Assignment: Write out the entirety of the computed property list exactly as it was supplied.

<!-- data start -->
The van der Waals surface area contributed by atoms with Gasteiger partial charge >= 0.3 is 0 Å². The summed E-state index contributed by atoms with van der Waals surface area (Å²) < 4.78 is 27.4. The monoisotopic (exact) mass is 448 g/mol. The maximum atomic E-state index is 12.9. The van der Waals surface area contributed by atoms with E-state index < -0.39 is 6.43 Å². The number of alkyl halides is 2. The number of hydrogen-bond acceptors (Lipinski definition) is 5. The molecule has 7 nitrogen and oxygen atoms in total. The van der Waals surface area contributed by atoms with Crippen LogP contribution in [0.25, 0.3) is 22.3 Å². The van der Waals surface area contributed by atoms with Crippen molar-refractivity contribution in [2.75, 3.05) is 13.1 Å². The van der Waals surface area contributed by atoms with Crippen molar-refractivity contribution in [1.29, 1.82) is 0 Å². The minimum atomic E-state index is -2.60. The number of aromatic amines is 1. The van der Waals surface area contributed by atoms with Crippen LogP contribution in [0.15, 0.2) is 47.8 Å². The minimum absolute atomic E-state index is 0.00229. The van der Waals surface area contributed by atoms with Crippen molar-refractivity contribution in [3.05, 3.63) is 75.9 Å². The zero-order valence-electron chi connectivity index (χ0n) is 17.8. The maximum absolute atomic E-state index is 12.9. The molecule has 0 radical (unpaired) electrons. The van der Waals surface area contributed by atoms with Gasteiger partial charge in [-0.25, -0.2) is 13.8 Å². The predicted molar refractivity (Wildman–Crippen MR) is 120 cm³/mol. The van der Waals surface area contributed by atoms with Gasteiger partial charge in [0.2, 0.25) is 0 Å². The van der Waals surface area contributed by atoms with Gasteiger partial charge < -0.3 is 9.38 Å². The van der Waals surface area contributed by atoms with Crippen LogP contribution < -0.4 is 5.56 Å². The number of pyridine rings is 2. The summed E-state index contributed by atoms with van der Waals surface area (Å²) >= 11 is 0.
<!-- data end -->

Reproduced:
The van der Waals surface area contributed by atoms with Gasteiger partial charge >= 0.3 is 0 Å². The summed E-state index contributed by atoms with van der Waals surface area (Å²) < 4.78 is 27.4. The monoisotopic (exact) mass is 448 g/mol. The maximum atomic E-state index is 12.9. The van der Waals surface area contributed by atoms with E-state index < -0.39 is 6.43 Å². The number of alkyl halides is 2. The number of hydrogen-bond acceptors (Lipinski definition) is 5. The molecule has 7 nitrogen and oxygen atoms in total. The van der Waals surface area contributed by atoms with Crippen LogP contribution in [0.25, 0.3) is 22.3 Å². The van der Waals surface area contributed by atoms with Crippen molar-refractivity contribution in [2.75, 3.05) is 13.1 Å². The van der Waals surface area contributed by atoms with Crippen molar-refractivity contribution in [1.29, 1.82) is 0 Å². The minimum atomic E-state index is -2.60. The number of aromatic amines is 1. The van der Waals surface area contributed by atoms with Crippen LogP contribution in [0.15, 0.2) is 47.8 Å². The minimum absolute atomic E-state index is 0.00229. The van der Waals surface area contributed by atoms with Crippen molar-refractivity contribution in [3.05, 3.63) is 75.9 Å². The zero-order valence-electron chi connectivity index (χ0n) is 17.8. The maximum absolute atomic E-state index is 12.9. The molecule has 0 radical (unpaired) electrons. The van der Waals surface area contributed by atoms with Gasteiger partial charge in [-0.25, -0.2) is 13.8 Å². The predicted molar refractivity (Wildman–Crippen MR) is 120 cm³/mol. The van der Waals surface area contributed by atoms with Gasteiger partial charge in [0.2, 0.25) is 0 Å². The van der Waals surface area contributed by atoms with Gasteiger partial charge < -0.3 is 9.38 Å². The van der Waals surface area contributed by atoms with Crippen LogP contribution < -0.4 is 5.56 Å². The number of pyridine rings is 2. The summed E-state index contributed by atoms with van der Waals surface area (Å²) >= 11 is 0.